More Ideas Are Suggested For The Future Of Bath County Schools
Warm Springs, VA – On Tuesday night, the public had another opportunity to provide ideas for the future for Bath County Schools. The meeting was the final one in a series of five that was held to collect input on the Bath School Division’s Comprehensive Plan, formerly known as the Six Year Plan. Sue Hirsh is the Superintendent of Bath County Schools.
“We greatly appreciate the people who came to any one or more of the meetings” says Hirsh. “Everyone’s participation here, I think, is a very good start in maintaining the kind of communication with parents and citizens, with the schools, that will help us to plan best for our future.”
Over the course of the meetings some themes came together.
“Some of them deal with curriculum and instruction issues, the vocational and technical programs that we offer now and might offer in the future” says Hirsh, “especially those things that help students connect with what might be able to be determined as future employment opportunities for students. Second, we’re talking about moving beyond convergent thinking to more divergent thinking, helping students to learn through inquiry and actual authentic opportunities to relate their learning to real life to become problem-solvers. We talked about connecting science, math, technology and engineering, which is design and problem solving.”
Communication was another theme that emerged from the meetings. That discussion included ways to encourage better communication between the school division and the public. Hirsh said she will be starting a Superintendent’s Blog, which will be one way to easily communicate.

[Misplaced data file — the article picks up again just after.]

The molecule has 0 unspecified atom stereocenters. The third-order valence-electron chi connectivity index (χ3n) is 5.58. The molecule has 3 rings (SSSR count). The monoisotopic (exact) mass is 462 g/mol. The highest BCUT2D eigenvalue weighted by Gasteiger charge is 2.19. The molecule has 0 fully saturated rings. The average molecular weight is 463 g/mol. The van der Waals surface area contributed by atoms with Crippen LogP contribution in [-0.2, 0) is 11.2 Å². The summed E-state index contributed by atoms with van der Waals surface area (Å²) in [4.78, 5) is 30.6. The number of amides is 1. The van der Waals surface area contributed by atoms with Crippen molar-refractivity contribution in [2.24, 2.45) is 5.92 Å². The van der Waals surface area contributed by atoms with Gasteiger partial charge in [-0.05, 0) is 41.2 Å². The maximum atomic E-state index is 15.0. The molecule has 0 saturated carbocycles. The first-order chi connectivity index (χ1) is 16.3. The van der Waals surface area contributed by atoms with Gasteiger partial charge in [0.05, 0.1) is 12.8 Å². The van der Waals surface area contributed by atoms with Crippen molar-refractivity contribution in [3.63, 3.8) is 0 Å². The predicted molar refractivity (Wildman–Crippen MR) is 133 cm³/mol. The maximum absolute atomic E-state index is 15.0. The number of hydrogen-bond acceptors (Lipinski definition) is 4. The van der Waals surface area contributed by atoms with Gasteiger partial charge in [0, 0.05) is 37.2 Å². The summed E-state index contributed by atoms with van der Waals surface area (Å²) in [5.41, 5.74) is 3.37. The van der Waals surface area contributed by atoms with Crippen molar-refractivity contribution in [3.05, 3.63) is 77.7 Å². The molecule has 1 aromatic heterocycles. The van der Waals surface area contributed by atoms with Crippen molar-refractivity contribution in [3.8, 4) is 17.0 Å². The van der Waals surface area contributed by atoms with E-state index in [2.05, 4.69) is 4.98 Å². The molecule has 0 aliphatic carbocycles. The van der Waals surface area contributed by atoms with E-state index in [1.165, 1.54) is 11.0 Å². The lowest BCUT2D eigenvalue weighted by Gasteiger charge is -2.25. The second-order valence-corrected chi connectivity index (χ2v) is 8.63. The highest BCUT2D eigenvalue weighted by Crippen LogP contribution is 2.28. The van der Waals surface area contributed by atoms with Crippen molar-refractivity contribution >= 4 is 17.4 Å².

And there was discussion on educational opportunities for students that can be developed with people in the community who have specific talents. Another suggestion from the meetings, was to help teaching staff gain additional endorsement areas to add flexibility for course offerings.
Although Tuesday night’s meeting had the lowest attendance of all the meetings, some additional ideas were shared. One idea was to start vocational education and career matching earlier, such as in the fourth or fifth grade. Another suggestion was to focus on students who do not participate in sports or extracurricular activities, by maybe creating volunteer programs to help those students gain skills and earn credit. And yet another suggestion was to develop an ROTC program.
“So I do appreciate everyone who has attended” says Hirsh. “We’ll want to keep this conversation going. A phone call, a visit, are always welcome. It just doesn’t always have to be because there’s a meeting set aside for people to talk. So any ideas are always appreciated.”
Hirsh said the five meetings were the initial steps to get work started on the Comprehensive Plan. Hirsh will summarize all the ideas from the meetings and then the School Board will develop a draft of the plan. There will be opportunities for the public to review the Comprehensive Plan before it is adopted.